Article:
• The author’s full name (in regular order, no flipping last and first names here)
  • The title of the dissertation in italics
  • The kind of thesis (e.g., PhD dissertation)
  • The institution awarding the degree
  • The year of completion

And, don’t forget, a corresponding bibliography entry that’s a bit more detailed.

Example of a footnote or endnote:

Lawrence, John Adams: Domestic Affairs (PhD diss., Ohio University, 2012).

Bibliography entry:

Lawrence, Jason. John Adams: Domestic Affairs. PhD diss., Ohio University, 2012.

Author-Date System

Now, if you’re more into the sciences or prefer a sleeker, in-text citation method, the Author-Date system will be your choice. This approach tucks the author’s last name and the year of publication neatly within parentheses, right in your text, leading the reader to a reference list at the end with all the juicy details.

When citing a dissertation, your reference list entry should include:

  • The author’s last name, followed by a comma and their first name
  • The year of publication in parentheses
  • The title of the dissertation, which should be italicized
  • The descriptor “PhD dissertation” (without quotation marks)
  • The institution awarding the degree

In-text citation: (Doe 2023)

Reference list entry:

Lawrence, Jason. 2012. John Adams: Domestic Affairs. PhD dissertation. Ohio University.

Choosing between the Notes and Bibliography system and the Author-Date system in Chicago style comes down to your discipline and personal or publication preference. Either way, you’re making sure your readers can track down that dissertation that illuminated your research, showing respect for the original work and keeping the academic conversation going strong.

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What if the dissertation I’m citing is unpublished? How does that change my citation in Chicago?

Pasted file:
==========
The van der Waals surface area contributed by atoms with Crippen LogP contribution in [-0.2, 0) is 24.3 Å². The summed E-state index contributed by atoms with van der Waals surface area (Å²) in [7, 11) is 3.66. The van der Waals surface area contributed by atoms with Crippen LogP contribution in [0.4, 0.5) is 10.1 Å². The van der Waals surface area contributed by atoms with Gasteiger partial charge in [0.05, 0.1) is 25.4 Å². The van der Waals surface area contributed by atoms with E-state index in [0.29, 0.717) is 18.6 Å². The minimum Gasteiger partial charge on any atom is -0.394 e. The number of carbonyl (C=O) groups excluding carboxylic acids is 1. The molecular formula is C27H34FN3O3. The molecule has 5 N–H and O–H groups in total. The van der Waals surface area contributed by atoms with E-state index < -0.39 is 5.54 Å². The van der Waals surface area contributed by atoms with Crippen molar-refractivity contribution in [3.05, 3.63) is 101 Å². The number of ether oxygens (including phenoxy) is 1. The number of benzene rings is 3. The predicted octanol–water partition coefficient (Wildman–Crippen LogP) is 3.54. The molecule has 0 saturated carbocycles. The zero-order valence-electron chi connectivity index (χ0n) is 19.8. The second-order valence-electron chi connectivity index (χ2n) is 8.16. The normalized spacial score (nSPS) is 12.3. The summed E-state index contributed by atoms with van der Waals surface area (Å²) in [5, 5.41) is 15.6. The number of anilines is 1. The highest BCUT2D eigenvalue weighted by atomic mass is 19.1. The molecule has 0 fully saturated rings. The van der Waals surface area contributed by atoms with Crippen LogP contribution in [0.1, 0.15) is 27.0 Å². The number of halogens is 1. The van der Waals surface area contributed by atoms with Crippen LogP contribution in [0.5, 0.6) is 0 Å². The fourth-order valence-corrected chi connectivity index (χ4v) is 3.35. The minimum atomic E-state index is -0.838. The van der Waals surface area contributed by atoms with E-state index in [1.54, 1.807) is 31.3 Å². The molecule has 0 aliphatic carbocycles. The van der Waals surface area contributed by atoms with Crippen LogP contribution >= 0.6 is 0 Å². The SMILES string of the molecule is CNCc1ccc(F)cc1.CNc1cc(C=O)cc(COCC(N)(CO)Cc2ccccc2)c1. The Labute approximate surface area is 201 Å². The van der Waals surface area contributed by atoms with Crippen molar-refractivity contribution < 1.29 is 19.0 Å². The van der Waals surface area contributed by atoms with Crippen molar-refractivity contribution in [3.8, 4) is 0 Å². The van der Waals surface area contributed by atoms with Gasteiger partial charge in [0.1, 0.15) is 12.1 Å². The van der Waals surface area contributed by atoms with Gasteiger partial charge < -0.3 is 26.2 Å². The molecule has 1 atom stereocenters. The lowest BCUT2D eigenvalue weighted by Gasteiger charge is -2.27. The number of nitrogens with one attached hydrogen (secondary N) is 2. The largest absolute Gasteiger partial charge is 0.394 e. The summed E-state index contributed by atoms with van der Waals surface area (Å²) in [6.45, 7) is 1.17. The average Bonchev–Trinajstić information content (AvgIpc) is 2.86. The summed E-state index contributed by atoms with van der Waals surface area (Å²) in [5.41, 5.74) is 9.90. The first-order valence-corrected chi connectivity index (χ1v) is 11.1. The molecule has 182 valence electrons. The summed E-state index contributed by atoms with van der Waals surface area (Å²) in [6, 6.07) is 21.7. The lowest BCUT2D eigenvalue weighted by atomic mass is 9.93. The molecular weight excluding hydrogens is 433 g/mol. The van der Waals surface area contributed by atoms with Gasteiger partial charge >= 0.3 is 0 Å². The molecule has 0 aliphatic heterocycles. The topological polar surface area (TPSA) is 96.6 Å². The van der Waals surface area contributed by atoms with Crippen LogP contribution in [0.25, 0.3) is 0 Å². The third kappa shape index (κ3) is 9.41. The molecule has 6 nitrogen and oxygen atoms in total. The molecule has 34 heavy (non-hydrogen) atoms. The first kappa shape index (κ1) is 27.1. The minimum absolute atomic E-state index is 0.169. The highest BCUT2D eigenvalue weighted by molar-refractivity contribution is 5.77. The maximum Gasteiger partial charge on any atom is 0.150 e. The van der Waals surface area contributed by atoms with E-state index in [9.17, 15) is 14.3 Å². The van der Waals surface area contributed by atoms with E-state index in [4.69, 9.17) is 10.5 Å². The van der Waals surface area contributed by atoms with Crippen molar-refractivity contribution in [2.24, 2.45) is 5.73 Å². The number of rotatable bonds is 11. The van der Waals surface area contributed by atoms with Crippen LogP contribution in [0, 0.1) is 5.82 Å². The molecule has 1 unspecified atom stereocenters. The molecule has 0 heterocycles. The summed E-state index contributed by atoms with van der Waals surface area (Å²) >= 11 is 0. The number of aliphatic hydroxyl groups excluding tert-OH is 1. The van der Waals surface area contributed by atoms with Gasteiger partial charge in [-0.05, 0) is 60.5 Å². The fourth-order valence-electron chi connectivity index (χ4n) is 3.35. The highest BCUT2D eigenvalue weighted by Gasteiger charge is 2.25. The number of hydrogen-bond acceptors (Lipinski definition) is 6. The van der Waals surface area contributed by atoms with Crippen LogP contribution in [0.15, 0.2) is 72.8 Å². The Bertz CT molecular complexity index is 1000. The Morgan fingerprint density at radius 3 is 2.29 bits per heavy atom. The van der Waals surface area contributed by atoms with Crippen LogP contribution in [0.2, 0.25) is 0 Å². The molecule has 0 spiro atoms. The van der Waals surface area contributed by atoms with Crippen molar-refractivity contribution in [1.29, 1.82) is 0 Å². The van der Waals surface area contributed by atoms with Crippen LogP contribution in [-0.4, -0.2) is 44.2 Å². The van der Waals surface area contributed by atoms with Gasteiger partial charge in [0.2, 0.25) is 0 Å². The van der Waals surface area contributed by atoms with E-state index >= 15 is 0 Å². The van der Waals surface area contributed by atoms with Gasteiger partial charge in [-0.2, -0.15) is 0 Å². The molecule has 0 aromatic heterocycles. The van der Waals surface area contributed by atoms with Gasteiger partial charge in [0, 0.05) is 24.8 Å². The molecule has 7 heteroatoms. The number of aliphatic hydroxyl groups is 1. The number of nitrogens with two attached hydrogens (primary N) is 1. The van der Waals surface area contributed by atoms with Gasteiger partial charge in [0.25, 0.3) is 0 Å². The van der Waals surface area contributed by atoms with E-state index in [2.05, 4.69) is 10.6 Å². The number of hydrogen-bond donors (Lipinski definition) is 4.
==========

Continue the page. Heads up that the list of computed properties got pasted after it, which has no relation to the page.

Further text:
When citing an unpublished dissertation, the approach varies slightly across citation styles, but the principle remains the same: you need to indicate that the work hasn’t been formally published. For Chicago style you would mention “Unpublished doctoral dissertation” in place of “PhD diss.,” followed by the university and year. In the Author-Date system, it would appear similar in your reference list, ensuring your readers understand the work’s status. This transparency helps differentiate published from unpublished works, providing clarity on the source’s availability and context.

Is including the database or URL necessary when citing a dissertation found online?

Absolutely. Including the database or URL where you found the dissertation guides your readers directly to the source with ease. For both the Notes and Bibliography and Author-Date systems in Chicago style, if you accessed the dissertation through an online database or an institutional repository, including the URL or the name of the database in your citation is essential.

How do I cite a dissertation from a database in Chicago style?

When you’re citing a dissertation found in a database, the citation format will slightly adjust to include the database name. In the Notes and Bibliography system, after mentioning the dissertation’s details, you would add the phrase “Accessed from [Database Name].” If there’s a persistent identifier like a DOI or a stable URL, include that as well. In the Author-Date system, the reference list entry would similarly include the database name at the end, followed by a DOI or URL if available.